Most of Earth’s energy resources are derived from previous and current natural processes in which solar energy from the Sun is either stored or directly used. Energy resources derived from our Sun includes direct solar power, coal, oil, natural gas, biomass, wind, and hydropower. Earth’s energy resources can be defined as renewable or nonrenewable. Nonrenewable energy resources are those stored over millions of years in geologic time and once used cannot be readily replaced by natural means relative to their rate of consumption. Nonrenewable energy resources stored in different forms of carbon created from plants and animals include peat, coal, oil, and natural gas. Renewable energy resources can be replenished or replaced in a time that is relatively equal to or less than the time it takes to consume the supply. Renewable energy resources include things such as biomass, wind, solar, hydroelectric, and geothermal energy.
According to the U.S. Energy Information Administration Ohio is among the top 10 states in total energy consumption in the Nation. Ohio’s energy needs are derived from both renewable and nonrenewable energy resources. Nonrenewable energy resources such as natural gas, coal, and oil supply the majority of Ohioans daily energy needs. Renewable energy resources such as wind, biomass, solar, and hydroelectric power, currently supply about 7% of Ohio’s energy needs, with nuclear power fulfilling the remaining.
Nonrenewable Energy Resources
Coal is the nonrenewable energy resource primarily used for fuel for electricity generation in Ohio. Eight of Ohio’s 10 largest power plants by capacity are coal-fired. In recent years, coal’s share of generation and the number of coal-fired power plants in the state has decreased. In 2015, 15% of the state’s coal-fired generation capacity was retired. However, coal still fuels more than half of the state’s electricity generation. Coal has a higher concentration of carbon emissions as compared natural gas when combusted for electric generation.
Natural gas is the fastest growing nonrenewable energy resource in Ohio and is used to fuel electric generating facilities, fuel natural gas powered vehicles, provide heating, and is used in industrial manufacturing applications across the state. Ohio’s total current combined coal, natural gas, and nuclear electric generating capacity is 25,000 Megawatts, with coal accounting for 59%, natural gas contributing, 23%, and nuclear 14%. Ohio’s natural gas reserves and production have increased substantially in recent years. In 2015, natural gas production in Ohio was more than 12 times greater than in 2011, rising from less than1% of the nation’s total to 3% of the total. Much of the additional natural gas production is from the extraction of gas from the Utica Shale using modern horizontal drilling and completion technology that allow for the safe and efficient production of gas from a single well over large areas. One horizontal gas well can now produce what previously took several wells.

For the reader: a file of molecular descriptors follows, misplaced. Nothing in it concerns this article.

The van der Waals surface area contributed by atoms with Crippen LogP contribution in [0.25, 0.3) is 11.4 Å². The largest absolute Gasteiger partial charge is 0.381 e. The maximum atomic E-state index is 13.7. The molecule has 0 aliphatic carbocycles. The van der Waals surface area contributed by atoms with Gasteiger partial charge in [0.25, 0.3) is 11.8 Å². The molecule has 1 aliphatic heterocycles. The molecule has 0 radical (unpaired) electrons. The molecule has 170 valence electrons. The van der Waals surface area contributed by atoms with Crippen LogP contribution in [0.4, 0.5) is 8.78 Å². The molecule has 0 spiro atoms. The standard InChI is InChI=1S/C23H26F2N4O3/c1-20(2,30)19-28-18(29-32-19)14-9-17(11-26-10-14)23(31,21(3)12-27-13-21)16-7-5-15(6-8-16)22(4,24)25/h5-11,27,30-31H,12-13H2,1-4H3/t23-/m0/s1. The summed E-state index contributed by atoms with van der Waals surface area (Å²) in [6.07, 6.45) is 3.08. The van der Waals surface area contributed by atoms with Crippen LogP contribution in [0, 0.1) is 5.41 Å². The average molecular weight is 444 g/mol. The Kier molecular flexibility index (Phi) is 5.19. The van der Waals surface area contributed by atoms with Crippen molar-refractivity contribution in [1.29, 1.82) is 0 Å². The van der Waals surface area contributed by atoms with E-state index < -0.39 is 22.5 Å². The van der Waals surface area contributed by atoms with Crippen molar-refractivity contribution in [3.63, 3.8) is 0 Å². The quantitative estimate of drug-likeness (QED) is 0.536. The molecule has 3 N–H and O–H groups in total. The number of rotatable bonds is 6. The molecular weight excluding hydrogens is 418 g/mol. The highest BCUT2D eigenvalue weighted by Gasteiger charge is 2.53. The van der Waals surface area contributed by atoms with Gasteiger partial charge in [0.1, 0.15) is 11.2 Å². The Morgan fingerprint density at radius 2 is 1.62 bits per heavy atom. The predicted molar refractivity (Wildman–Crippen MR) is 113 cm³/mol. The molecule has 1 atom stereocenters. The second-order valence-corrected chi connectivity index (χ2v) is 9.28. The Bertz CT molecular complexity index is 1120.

Crude oil in Ohio is primarily refined into products such as engine lubricants, plastics, and gasoline. Crude oil production and proved reserves in Ohio are modest, although greater than any other Appalachian Basin state except Alabama. Ohio’s crude oil production was less than 10 million barrels annually for most of the past 25 years, but increased drilling using advanced technologies resulted in a 30-year high of more than 14 million barrels in 2014. Production almost doubled to more than 26 million barrels in 2015, but it is still less than 1% of the nation’s total. Ohio’s proved crude oil reserves reached a 28-year high of 78 million barrels in 2014. Drilling in the Utica Shale formation accounts for much of the increase, and it has significantly added to Ohio’s production and reserve base. Ohio is consistently among the top 10 oil-refining states in the nation.
Renewable Energy Resources
Ohio has a diverse biomass energy resource that has been utilized since Native Americans and Settlers first utilized our abundant forests. There are 20 separate small-scale biomass-fueled power plants in Ohio. Biomass from wood and wood waste, municipal solid waste, landfill gas, and biodigester derived gas is utilized for Ohio’s net electricity generation and home and business heating needs.